Former SmackDown Tag Team Champion John Morrison has broken his silence since his surprising release from WWE.
Morrison was part of the latest round of releases in WWE that took place on November 18th, 2021. The former Intercontinental Champion was joined by the likes of Hit Row and Tegan Nox let go from their contracts as WWE continues to make budget cuts.
Now in his first public statement since his release, John Morrison has taken to social media to share his thoughts. And he begins by taking a dig at the fact he wasn’t “future endeavored:”
“I want you all to know how grateful I am for the support you gave me during this past run with WWE. I also want you to know that I did in fact receive a phone call from John Laurinaitis, during which he told me that my services as a talent were no longer required by WWE. Didn’t even get a ‘best of luck in your future endeavors.’ I mean, if you’re gonna let me go at least get your catchphrase right.”
John Morrison continued as he looked back over his time in WWE saying his latest run in the company was “nostalgic” for him:
“I don’t know if it’s something that draws people to professional wrestling or something that happens to people when they’ve been in the business for a long enough time but my mind always races towards ways to pop the crowd, even at my own expense. The whole idea of making yourself look bad to make someone else look good is a strange thing. But for me, it’s such an important part of what I do. And it’s a foreign concept to so many people.”
“I think that’s why this past run with WWE meant so much to me, you know, I saw and spoke to people that I hadn’t seen in 10 years. The chance to reconnect with old friends, make new friends. Work with some of the best production people in the business, some of the best professional wrestlers in the business.”
“I mean, just the whole thing was nostalgic. It brought me back to how I felt when I was brand new to the business. I was always so nervous. I wanted to do everything right, you know, so I would do things like get to the arena, super early all the time, which actually just gave me more time to be nervous.”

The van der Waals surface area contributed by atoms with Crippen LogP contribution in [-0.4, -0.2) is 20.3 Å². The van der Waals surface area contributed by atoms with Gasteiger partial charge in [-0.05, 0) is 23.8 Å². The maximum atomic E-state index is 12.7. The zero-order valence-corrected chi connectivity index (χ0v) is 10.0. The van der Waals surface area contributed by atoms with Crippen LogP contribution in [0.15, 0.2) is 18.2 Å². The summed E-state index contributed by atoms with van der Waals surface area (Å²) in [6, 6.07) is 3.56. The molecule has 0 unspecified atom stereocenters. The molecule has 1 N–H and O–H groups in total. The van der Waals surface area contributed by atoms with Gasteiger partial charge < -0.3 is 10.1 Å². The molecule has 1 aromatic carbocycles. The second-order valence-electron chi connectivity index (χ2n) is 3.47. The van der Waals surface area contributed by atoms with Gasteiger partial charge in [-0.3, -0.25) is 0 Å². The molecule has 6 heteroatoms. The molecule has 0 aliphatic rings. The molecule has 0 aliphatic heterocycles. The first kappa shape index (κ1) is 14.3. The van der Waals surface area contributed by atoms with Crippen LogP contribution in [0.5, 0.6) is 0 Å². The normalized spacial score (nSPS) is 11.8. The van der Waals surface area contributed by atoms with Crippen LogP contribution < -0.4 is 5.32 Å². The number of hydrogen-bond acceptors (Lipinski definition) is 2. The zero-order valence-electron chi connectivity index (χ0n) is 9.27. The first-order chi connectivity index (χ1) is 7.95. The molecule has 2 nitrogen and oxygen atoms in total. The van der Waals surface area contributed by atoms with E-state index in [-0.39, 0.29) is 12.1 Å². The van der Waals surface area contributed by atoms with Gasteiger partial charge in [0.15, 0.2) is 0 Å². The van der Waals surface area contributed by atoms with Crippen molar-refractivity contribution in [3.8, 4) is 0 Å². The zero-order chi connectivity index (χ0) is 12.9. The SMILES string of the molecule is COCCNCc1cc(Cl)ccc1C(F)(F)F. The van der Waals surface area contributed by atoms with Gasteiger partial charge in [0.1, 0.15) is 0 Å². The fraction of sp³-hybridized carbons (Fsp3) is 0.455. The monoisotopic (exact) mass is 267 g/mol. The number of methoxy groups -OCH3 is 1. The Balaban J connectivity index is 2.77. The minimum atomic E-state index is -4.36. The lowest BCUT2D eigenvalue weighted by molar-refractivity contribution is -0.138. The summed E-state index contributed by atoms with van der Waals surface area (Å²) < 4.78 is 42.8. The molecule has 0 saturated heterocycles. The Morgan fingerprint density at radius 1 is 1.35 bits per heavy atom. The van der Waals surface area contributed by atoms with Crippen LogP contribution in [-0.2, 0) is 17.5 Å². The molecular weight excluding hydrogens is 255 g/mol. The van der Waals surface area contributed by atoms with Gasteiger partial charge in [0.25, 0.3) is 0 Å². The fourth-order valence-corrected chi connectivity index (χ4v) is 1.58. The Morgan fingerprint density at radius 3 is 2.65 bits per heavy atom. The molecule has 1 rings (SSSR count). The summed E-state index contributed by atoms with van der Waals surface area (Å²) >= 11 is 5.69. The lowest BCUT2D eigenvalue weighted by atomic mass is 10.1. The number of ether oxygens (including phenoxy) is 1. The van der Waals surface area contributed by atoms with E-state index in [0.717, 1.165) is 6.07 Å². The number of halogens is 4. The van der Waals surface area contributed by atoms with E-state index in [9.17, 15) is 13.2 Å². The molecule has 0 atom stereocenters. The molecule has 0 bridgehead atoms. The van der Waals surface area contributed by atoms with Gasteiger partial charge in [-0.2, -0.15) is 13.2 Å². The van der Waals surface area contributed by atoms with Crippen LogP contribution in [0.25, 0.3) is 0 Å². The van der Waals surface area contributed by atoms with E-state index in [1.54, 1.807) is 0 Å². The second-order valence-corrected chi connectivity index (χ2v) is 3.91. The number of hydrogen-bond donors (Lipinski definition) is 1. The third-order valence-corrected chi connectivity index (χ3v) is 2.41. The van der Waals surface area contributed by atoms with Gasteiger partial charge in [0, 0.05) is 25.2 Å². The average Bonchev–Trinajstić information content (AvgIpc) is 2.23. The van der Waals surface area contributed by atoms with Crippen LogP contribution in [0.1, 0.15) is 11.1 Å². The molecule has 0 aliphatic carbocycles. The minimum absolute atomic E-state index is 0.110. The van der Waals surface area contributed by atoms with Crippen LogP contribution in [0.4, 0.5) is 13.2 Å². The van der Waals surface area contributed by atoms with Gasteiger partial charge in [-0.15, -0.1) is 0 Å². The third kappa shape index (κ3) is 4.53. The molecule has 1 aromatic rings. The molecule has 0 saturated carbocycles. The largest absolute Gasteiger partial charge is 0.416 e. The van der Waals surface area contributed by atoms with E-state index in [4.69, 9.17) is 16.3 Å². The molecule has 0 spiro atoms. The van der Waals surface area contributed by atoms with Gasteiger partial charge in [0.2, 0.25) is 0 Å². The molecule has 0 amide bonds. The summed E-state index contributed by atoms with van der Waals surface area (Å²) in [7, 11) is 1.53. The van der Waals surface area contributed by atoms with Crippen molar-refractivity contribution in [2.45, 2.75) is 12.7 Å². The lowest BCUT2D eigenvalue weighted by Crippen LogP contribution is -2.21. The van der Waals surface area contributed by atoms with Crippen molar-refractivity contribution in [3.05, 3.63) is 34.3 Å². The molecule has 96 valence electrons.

“But there was one time in particular, I remember I was standing there in the ring hours before doors, looking out at all the empty seats, thinking in a couple of hours, this place is going to be packed. And there is going to be a person in every one of those seats all staring at me expecting me to do stuff.”
Morrison finished by discussing the pride he takes in his work and hints that he is not done in the wrestling ring:
“I got to get better at stuff. And I think maybe the most important thing I learned during my first run with WWE is it’s not the stuff that people go to see wrestling for. It’s the stories. We’re storytellers. Now, I happen to be a storyteller who takes a lot of pride in being able to do the flips, the tricks, the kicks in the hair whips, but those are just tools/ The moves, the ropes, the ring the mic, they’re all just tools used by those who practice the art of professional wrestling to tell stories.”
“And the great thing about being a storyteller is when one chapter ends, another begins.”